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Browse Prior Art Database

Less-Than Decoder

IP.com Disclosure Number: IPCOM000043279D
Original Publication Date: 1984-Aug-01
Included in the Prior Art Database: 2005-Feb-04
Document File: 2 page(s) / 67K

Publishing Venue

IBM

Related People

Matick, RE: AUTHOR

Abstract

This article relates to a MACRO-type circuit for a "less than" decoder which can be used in many places for VLSI system designs. More particularly, a macro is described which provides circuits for a new function to do what was previously done with several functions. This MACRO is for a "less-than decoder", but it can also be used as a "less-than or equal", "greater-than", or "greater-than or equal" decoder. The basic logic circuits in terms of AND and OR gates for achieving 3 of the above 4 cases are shown in Figs. 1, 2 and 3. The essential idea is as follows. A 16-bit "less-than" decoder, as in Fig. 1, must have a 4-bit input address A1A2A3A4, as shown. If the given binary address is, say, 3 (decimal 4), then the decoder will place a binary 1 in all bit positions less than binary 3 (i.e., less than the fourth position).

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Less-Than Decoder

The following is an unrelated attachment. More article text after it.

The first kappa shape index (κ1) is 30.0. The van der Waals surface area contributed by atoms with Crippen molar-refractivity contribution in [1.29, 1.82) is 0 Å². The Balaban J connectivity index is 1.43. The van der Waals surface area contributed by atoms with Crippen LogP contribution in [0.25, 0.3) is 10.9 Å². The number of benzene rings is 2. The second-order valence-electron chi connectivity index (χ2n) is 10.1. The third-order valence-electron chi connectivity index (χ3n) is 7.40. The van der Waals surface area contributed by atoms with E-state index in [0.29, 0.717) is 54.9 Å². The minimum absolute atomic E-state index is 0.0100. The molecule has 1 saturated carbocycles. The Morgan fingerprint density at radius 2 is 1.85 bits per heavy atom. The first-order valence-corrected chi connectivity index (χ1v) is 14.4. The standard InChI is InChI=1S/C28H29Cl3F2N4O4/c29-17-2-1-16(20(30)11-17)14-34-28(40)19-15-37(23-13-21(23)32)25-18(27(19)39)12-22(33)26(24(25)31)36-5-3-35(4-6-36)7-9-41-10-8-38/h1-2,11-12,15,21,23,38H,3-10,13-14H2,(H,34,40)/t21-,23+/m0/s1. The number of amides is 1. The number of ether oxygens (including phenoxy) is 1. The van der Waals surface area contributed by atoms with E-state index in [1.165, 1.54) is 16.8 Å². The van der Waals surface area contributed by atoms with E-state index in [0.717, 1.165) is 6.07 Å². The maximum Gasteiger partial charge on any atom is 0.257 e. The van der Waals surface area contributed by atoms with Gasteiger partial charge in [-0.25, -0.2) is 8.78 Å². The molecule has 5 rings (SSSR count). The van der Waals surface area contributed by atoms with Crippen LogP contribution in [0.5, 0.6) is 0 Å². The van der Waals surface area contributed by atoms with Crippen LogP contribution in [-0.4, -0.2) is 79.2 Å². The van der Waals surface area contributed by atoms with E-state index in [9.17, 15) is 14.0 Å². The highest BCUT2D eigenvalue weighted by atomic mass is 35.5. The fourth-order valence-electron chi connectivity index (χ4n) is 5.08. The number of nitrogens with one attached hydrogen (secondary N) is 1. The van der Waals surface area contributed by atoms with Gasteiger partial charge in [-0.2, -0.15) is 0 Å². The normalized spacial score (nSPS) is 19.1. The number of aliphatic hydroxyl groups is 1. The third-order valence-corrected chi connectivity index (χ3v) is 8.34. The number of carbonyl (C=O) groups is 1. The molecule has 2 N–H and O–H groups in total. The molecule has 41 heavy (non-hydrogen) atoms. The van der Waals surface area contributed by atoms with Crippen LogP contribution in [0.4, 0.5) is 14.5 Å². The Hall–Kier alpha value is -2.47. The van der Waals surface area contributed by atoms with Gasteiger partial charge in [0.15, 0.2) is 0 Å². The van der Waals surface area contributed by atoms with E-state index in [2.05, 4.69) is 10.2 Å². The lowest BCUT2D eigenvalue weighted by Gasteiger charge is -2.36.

This article relates to a MACRO-type circuit for a "less than" decoder which can be used in many places for VLSI system designs. More particularly, a macro is described which provides circuits for a new function to do what was previously done with several functions. This MACRO is for a "less-than decoder", but it can also be used as a "less-than or equal", "greater-than", or "greater-than or equal" decoder. The basic logic circuits in terms of AND and OR gates for achieving 3 of the above 4 cases are shown in Figs. 1, 2 and 3. The essential idea is as follows. A 16-bit "less-than" decoder, as in Fig. 1, must have a 4-bit input address A1A2A3A4, as shown. If the given binary address is, say, 3 (decimal 4), then the decoder will place a binary 1 in all bit positions less than binary 3 (i.e., less than the fourth position). All other bit positions will be 0. Likewise, if binary address 8 is given, all binary bit positions 0 through 7 will have a 1 while all the remaining will be 0. This is unlike an ordinary decoder where a given address produces an output at only that one position. The MACRO can find general use in microprocessors as well as large CPUs. For instance, a typical processor operation is to generate a MASK which is subsequently combined logically (AND, OR, etc.) with other data. The mask is typically generated by the use of IMMEDIATE data in an instruction, or by individually setting bits in a register. Both of these methods are quite...